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Appetite. 2004 Aug;43(1):11-3.

Accumbens dopamine mediates the rewarding effect of orosensory stimulation by sucrose.

Author information

1
Department of Psychiatry, Weill Medical College of Cornell University, 21 Bloomingdale Road, White Plains, NY 10605, USA. gpsmith@med.cornell.edu

Abstract

To investigate the hypothesis that central dopamine mediates the rewarding effect of orosensory stimulation by sucrose that increases eating, specific dopamine antagonists were administered prior to sham-feeding tests in which rats ingested various concentrations of sucrose. Sham feeding (SF) was used to preserve the orosensory stimulation of sucrose while it eliminated sucrose's postingestive effects. The antagonists decreased intake as a function of the concentration of sucrose. Microstructural analysis of licking demonstrated that the antagonists did not affect the motor performance of licking. Thus, the inhibitory effect of the antagonists on intake was due to a decrease in the rewarding effect of sucrose. Microdialysis experiments demonstrated that dopamine was released in the nucleus accumbens during SF and that the synaptic action of dopamine in the accumbens was necessary for the normal rewarding effect of orosensory stimulation by sucrose.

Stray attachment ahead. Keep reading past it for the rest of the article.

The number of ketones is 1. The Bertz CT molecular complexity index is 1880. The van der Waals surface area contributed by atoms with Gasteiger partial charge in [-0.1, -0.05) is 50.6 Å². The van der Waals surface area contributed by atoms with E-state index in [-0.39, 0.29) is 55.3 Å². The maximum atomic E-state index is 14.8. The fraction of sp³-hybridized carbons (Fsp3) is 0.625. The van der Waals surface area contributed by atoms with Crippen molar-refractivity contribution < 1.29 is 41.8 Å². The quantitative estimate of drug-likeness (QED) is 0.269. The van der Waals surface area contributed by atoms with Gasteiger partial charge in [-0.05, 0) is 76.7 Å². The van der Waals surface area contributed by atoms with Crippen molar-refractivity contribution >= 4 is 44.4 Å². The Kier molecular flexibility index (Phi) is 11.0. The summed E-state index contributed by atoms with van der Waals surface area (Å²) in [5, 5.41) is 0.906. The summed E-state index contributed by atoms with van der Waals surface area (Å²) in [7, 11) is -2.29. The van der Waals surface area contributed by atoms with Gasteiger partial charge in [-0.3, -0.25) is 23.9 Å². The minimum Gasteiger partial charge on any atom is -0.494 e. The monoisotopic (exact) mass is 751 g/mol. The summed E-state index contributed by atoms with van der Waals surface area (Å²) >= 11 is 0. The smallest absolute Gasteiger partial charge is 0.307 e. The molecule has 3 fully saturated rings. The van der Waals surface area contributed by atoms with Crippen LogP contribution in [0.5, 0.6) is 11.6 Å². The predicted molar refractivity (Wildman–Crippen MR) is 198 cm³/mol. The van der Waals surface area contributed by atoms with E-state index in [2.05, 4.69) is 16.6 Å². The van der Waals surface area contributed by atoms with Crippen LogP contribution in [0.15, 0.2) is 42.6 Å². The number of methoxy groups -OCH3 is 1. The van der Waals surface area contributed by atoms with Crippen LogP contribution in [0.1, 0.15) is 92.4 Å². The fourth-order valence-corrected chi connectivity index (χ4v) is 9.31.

PMID:
15262012
DOI:
10.1016/j.appet.2004.02.006
[Indexed for MEDLINE]

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